Posts for: September, 2013

By Edward Joseph, D.D.S.
September 25, 2013
Category: Dental Procedures
Tags: root planing  
RootPlaningRemovesDangerousPlaqueandTartarYourToothBrushCant

While periodontal disease can take on a variety of forms, most are caused by a thin layer of bacterial plaque called biofilm. This layer of plaque will form every 8-12 hours and sticks like glue to your teeth near the gum line. With time, tartar formation occurs at and below the gum line.

If left unchecked, biofilm can give rise to a very unhealthy progression. It first triggers an infection that leads to painful inflammation, progressive bone loss and the gum tissue losing attachment with a tooth. Void spaces (or pockets) form where the gum and bone tissue once adhered; infectious plaque and tartar moves into these pockets and advances deeper to the root. Overcome by disease, the tooth is in danger of being lost.

It's imperative then to remove as much of this entrenched plaque and tartar as possible. Renewed oral hygiene is not enough — removing plaque and tartar from the root surfaces requires a treatment known as root planing.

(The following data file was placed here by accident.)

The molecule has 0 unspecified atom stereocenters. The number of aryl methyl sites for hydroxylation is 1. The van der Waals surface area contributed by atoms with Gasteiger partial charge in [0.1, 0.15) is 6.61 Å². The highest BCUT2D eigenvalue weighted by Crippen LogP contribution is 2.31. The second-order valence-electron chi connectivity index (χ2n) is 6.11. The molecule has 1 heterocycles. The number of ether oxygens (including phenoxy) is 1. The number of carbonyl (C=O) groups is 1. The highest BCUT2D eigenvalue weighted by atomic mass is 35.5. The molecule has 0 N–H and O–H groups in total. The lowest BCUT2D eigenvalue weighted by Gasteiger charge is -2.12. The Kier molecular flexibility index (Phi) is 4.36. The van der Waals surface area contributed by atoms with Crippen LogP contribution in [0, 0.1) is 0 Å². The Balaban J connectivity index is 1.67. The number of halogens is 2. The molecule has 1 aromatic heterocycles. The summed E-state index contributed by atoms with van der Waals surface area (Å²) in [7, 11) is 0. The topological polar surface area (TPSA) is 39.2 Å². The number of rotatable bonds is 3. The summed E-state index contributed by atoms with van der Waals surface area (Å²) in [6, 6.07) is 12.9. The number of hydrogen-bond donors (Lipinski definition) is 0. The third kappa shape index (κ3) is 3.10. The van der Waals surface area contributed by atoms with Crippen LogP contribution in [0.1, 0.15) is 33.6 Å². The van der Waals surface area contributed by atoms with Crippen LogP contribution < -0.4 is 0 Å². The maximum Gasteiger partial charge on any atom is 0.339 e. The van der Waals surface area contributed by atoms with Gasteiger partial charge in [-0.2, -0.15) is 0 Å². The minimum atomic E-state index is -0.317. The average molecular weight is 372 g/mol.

Root planing is a meticulous, labor-intensive process. We first clear away larger portions of plaque around the teeth and gums with hand instruments or an ultrasonic device and then flush out the pockets with water. After administering a local anesthetic for pain, we would then turn to a number of small hand instruments known as curettes to probe and scrape away as much remaining plaque below the gum line as we can get to.

Root planing requires experience and a good sense of touch to work in areas that can't be clearly seen. Observing the gum line, though, can give us a good indication of progress as these tissues will actually change color once the biofilm and tartar deposits have been removed.